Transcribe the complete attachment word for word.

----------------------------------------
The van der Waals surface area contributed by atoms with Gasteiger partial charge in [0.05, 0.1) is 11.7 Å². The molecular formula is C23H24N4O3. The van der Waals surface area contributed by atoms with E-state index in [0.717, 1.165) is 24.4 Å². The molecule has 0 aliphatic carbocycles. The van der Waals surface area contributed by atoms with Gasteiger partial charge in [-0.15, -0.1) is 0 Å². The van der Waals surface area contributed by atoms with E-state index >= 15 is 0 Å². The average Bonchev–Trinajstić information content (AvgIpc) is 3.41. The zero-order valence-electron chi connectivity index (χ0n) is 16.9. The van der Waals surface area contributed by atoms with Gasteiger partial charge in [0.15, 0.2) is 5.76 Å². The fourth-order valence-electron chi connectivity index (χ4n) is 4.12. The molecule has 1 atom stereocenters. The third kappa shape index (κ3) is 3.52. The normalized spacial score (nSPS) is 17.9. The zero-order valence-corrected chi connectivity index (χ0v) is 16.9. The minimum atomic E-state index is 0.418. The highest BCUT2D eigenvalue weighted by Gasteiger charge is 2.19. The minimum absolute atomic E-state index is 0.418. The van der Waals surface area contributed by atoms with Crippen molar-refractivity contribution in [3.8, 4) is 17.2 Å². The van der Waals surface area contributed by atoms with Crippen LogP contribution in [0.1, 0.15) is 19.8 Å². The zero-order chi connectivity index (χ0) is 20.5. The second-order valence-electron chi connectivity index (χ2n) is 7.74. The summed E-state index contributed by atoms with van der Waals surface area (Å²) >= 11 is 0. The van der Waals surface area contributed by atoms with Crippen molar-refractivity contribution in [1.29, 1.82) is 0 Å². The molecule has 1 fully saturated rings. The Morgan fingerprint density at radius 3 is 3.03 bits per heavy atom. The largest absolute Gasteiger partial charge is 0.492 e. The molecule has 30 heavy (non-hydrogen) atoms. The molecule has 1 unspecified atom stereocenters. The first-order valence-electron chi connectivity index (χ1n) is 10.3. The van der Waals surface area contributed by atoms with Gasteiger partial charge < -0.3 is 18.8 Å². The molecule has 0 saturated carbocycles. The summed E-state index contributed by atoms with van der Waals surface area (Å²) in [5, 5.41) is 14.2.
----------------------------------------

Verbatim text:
The van der Waals surface area contributed by atoms with Gasteiger partial charge in [0.05, 0.1) is 11.7 Å². The molecular formula is C23H24N4O3. The van der Waals surface area contributed by atoms with E-state index in [0.717, 1.165) is 24.4 Å². The molecule has 0 aliphatic carbocycles. The van der Waals surface area contributed by atoms with Gasteiger partial charge in [-0.15, -0.1) is 0 Å². The van der Waals surface area contributed by atoms with E-state index >= 15 is 0 Å². The average Bonchev–Trinajstić information content (AvgIpc) is 3.41. The zero-order valence-electron chi connectivity index (χ0n) is 16.9. The van der Waals surface area contributed by atoms with Gasteiger partial charge in [0.15, 0.2) is 5.76 Å². The fourth-order valence-electron chi connectivity index (χ4n) is 4.12. The molecule has 1 atom stereocenters. The third kappa shape index (κ3) is 3.52. The normalized spacial score (nSPS) is 17.9. The zero-order valence-corrected chi connectivity index (χ0v) is 16.9. The minimum atomic E-state index is 0.418. The highest BCUT2D eigenvalue weighted by Gasteiger charge is 2.19. The minimum absolute atomic E-state index is 0.418. The van der Waals surface area contributed by atoms with Crippen molar-refractivity contribution in [3.8, 4) is 17.2 Å². The van der Waals surface area contributed by atoms with Crippen LogP contribution in [0.1, 0.15) is 19.8 Å². The zero-order chi connectivity index (χ0) is 20.5. The second-order valence-electron chi connectivity index (χ2n) is 7.74. The summed E-state index contributed by atoms with van der Waals surface area (Å²) >= 11 is 0. The van der Waals surface area contributed by atoms with Crippen molar-refractivity contribution in [1.29, 1.82) is 0 Å². The molecule has 1 fully saturated rings. The Morgan fingerprint density at radius 3 is 3.03 bits per heavy atom. The largest absolute Gasteiger partial charge is 0.492 e. The molecule has 30 heavy (non-hydrogen) atoms. The molecule has 1 unspecified atom stereocenters. The first-order valence-electron chi connectivity index (χ1n) is 10.3. The van der Waals surface area contributed by atoms with Gasteiger partial charge < -0.3 is 18.8 Å². The molecule has 0 saturated carbocycles. The summed E-state index contributed by atoms with van der Waals surface area (Å²) in [5, 5.41) is 14.2.